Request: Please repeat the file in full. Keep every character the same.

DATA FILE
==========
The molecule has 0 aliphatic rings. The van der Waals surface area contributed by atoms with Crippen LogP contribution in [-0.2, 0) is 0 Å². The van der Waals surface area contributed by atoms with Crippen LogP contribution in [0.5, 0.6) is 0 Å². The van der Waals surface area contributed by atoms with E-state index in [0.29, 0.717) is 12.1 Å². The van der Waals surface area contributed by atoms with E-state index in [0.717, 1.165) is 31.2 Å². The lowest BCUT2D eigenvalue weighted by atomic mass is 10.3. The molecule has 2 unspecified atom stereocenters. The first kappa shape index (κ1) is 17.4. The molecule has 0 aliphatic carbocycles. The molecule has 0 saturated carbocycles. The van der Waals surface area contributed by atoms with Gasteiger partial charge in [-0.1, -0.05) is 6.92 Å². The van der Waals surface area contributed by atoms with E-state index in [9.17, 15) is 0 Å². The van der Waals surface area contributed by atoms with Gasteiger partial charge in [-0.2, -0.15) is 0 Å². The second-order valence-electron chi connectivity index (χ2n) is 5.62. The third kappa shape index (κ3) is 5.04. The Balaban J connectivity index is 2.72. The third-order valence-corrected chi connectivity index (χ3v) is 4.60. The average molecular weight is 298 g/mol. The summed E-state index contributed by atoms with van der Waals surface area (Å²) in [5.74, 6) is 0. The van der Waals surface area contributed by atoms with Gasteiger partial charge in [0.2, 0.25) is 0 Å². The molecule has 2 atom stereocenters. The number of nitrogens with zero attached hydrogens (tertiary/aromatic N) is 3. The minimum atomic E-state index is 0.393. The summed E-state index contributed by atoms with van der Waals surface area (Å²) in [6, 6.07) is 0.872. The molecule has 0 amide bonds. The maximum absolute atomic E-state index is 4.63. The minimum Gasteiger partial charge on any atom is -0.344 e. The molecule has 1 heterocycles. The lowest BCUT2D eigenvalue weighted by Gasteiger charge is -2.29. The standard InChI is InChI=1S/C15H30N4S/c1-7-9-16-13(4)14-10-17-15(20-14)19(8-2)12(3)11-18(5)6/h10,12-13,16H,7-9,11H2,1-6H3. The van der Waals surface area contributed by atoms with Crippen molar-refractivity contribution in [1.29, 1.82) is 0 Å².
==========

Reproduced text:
The molecule has 0 aliphatic rings. The van der Waals surface area contributed by atoms with Crippen LogP contribution in [-0.2, 0) is 0 Å². The van der Waals surface area contributed by atoms with Crippen LogP contribution in [0.5, 0.6) is 0 Å². The van der Waals surface area contributed by atoms with E-state index in [0.29, 0.717) is 12.1 Å². The van der Waals surface area contributed by atoms with E-state index in [0.717, 1.165) is 31.2 Å². The lowest BCUT2D eigenvalue weighted by atomic mass is 10.3. The molecule has 2 unspecified atom stereocenters. The first kappa shape index (κ1) is 17.4. The molecule has 0 aliphatic carbocycles. The molecule has 0 saturated carbocycles. The van der Waals surface area contributed by atoms with Gasteiger partial charge in [-0.1, -0.05) is 6.92 Å². The van der Waals surface area contributed by atoms with E-state index in [9.17, 15) is 0 Å². The van der Waals surface area contributed by atoms with Gasteiger partial charge in [-0.2, -0.15) is 0 Å². The second-order valence-electron chi connectivity index (χ2n) is 5.62. The third kappa shape index (κ3) is 5.04. The Balaban J connectivity index is 2.72. The third-order valence-corrected chi connectivity index (χ3v) is 4.60. The average molecular weight is 298 g/mol. The summed E-state index contributed by atoms with van der Waals surface area (Å²) in [5.74, 6) is 0. The van der Waals surface area contributed by atoms with Gasteiger partial charge in [0.2, 0.25) is 0 Å². The molecule has 2 atom stereocenters. The number of nitrogens with zero attached hydrogens (tertiary/aromatic N) is 3. The minimum atomic E-state index is 0.393. The summed E-state index contributed by atoms with van der Waals surface area (Å²) in [6, 6.07) is 0.872. The molecule has 0 amide bonds. The maximum absolute atomic E-state index is 4.63. The minimum Gasteiger partial charge on any atom is -0.344 e. The molecule has 1 heterocycles. The lowest BCUT2D eigenvalue weighted by Gasteiger charge is -2.29. The standard InChI is InChI=1S/C15H30N4S/c1-7-9-16-13(4)14-10-17-15(20-14)19(8-2)12(3)11-18(5)6/h10,12-13,16H,7-9,11H2,1-6H3. The van der Waals surface area contributed by atoms with Crippen molar-refractivity contribution in [1.29, 1.82) is 0 Å².